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The University of Massachusetts Amherst

Climate change and tree harvest interact to affect future tree species distribution changes

Authors:

Wen Wang

Frank Thompson

Hong He

Jacob Fraser

William Dijak

Todd Jones-Farrand

Han Chen

Publication Type:
Journal Article
Year of Publication:
2019
Secondary Title:
Journal of Ecology
DOI:
10.1111/1365-2745.13144
Year:
2019
Date:
28-Jan-2019
URL:
http://doi.wiley.com/10.1111/1365-2745.13144

Abstract

Tree harvest and climate change can interact to have synergistic effects on tree species distribution changes. However, few studies have investigated the interactive effects of tree harvest and climate change on tree species distributions.
We assessed the interactive effects of tree harvest and climate change on the distribution of 29 dominant tree species at 270 m resolution in the southern United States, while accounting for species demography, competition, urban growth and natural fire. We simulated tree species distribution changes to year 2100 using a coupled forest dynamic model (LANDIS PRO), ecosystem process model (LINKAGES) and urban growth model (SLEUTH).
The distributions of 20 tree species contracted and nine species expanded within the region under climate change by end of 21st century. Distribution changes for all tree species were very slow and lagged behind the changes in potential distributions that were in equilibrium with new climatic conditions.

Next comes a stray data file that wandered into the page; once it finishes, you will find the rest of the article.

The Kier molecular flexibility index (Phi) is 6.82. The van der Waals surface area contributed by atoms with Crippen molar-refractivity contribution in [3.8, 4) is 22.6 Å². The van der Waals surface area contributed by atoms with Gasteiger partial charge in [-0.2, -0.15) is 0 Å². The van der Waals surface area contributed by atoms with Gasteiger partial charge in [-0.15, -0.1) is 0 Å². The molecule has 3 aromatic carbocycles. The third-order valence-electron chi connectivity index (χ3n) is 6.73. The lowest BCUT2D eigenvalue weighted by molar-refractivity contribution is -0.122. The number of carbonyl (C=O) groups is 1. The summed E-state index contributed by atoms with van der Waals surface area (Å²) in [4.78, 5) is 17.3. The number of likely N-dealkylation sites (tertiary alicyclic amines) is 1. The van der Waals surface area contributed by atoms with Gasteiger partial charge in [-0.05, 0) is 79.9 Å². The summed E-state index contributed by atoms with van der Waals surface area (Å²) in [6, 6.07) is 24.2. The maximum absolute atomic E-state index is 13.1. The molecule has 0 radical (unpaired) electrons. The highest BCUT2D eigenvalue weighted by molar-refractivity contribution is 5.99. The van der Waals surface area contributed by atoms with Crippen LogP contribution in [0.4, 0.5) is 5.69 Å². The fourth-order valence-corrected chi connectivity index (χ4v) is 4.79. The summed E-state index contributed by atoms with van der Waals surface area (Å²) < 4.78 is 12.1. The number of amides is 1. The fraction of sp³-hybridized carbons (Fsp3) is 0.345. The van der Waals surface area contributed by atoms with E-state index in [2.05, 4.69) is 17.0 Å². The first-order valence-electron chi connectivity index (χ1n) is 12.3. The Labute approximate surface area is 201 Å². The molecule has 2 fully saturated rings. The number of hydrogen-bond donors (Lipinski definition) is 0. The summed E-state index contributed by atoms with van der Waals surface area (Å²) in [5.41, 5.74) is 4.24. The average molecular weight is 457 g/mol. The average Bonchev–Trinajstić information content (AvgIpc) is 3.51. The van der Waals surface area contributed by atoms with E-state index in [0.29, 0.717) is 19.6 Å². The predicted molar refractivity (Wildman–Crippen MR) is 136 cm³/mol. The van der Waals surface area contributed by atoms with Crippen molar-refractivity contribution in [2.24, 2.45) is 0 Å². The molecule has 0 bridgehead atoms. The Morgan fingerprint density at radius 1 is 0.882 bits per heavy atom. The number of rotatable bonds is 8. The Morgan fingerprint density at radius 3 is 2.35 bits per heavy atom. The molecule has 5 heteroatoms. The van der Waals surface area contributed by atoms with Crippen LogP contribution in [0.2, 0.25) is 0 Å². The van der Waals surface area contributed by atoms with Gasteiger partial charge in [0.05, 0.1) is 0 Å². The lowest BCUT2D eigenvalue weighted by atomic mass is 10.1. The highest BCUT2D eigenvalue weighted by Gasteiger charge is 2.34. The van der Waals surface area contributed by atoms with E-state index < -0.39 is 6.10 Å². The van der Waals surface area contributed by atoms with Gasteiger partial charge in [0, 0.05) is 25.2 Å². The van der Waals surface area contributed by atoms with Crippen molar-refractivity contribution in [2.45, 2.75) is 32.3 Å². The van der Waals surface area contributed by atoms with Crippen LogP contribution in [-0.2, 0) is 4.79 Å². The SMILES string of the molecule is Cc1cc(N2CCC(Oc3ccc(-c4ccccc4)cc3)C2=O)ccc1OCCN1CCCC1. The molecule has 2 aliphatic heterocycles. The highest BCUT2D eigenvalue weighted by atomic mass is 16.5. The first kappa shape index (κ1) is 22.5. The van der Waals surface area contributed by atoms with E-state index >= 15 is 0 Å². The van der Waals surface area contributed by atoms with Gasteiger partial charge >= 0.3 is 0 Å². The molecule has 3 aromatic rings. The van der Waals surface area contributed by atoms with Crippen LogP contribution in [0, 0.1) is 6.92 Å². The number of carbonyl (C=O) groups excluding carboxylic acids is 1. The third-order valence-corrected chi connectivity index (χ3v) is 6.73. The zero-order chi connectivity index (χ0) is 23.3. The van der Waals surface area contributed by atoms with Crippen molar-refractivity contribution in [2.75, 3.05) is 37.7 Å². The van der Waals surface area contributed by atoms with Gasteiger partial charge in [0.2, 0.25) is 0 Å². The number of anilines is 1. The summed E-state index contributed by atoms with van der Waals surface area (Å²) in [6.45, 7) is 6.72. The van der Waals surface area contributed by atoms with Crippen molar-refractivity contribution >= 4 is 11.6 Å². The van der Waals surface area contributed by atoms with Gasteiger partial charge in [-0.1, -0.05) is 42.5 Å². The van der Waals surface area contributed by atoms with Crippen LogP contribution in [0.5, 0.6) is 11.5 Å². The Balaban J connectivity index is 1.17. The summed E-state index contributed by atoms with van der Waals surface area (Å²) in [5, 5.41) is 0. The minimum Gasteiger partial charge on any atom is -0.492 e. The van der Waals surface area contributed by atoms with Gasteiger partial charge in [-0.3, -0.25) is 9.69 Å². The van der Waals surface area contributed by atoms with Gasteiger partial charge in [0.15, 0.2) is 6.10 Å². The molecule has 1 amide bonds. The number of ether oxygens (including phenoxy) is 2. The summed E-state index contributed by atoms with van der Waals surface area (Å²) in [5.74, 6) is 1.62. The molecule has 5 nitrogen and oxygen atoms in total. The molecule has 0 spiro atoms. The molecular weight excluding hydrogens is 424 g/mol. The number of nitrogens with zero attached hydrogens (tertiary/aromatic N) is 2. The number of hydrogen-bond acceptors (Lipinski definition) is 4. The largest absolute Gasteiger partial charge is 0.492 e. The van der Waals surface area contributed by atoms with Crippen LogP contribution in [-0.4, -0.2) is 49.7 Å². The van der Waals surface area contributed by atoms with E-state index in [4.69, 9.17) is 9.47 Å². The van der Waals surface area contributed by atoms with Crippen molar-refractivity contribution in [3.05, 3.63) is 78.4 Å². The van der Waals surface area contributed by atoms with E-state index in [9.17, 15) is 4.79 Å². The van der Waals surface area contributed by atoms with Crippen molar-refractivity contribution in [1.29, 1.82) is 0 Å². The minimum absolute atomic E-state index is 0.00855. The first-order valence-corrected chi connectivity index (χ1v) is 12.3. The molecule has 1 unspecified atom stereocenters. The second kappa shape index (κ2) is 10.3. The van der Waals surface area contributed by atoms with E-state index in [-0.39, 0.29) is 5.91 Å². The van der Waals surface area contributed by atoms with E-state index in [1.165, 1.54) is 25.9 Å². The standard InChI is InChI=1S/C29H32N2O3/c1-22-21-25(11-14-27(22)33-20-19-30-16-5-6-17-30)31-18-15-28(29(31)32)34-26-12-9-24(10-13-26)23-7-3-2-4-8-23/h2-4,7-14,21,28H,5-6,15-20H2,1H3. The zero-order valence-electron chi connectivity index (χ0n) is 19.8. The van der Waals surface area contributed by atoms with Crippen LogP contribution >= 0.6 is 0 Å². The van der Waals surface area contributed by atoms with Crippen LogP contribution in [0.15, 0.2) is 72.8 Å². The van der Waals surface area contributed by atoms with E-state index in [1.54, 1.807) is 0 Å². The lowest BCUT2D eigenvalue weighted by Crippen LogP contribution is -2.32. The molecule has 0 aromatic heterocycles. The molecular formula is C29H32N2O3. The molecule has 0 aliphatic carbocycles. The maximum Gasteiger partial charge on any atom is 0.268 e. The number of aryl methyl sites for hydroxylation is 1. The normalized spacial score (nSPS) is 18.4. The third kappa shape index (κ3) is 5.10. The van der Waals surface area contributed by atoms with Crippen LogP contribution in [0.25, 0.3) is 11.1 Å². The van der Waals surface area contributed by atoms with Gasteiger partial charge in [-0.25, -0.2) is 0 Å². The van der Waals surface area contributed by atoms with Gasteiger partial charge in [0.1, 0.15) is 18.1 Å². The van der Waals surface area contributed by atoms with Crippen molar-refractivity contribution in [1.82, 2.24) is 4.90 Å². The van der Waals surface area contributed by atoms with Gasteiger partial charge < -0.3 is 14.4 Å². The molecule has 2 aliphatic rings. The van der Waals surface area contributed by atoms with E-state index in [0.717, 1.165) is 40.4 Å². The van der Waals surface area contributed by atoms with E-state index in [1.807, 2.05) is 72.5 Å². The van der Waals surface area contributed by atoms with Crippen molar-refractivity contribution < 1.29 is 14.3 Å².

Tree harvest and climate change interacted to affect species occurrences and colonization but not extinction. Occurrence and colonization were mainly affected by tree harvest and its interaction with climate change while extinctions were mainly affected by tree harvest and climate change.
Synthesis and applications. Interactive effects of climate and tree harvest acted in the same direction as climate change effects on species occurrences, thereby accelerating climate change induced contraction or expansion of distributions. The overall interactive effects on species colonization were negative, specifically with positive interactive effects at leading edges of species ranges and negative interactive effects at trailing edges. Tree harvest generally did not interact with climate change to greatly facilitate or ameliorate species extinction. Our modelling results highlight the importance of considering disturbances and species demography (e.g. post-harvest regeneration dynamics) when predicting changes in tree distributions.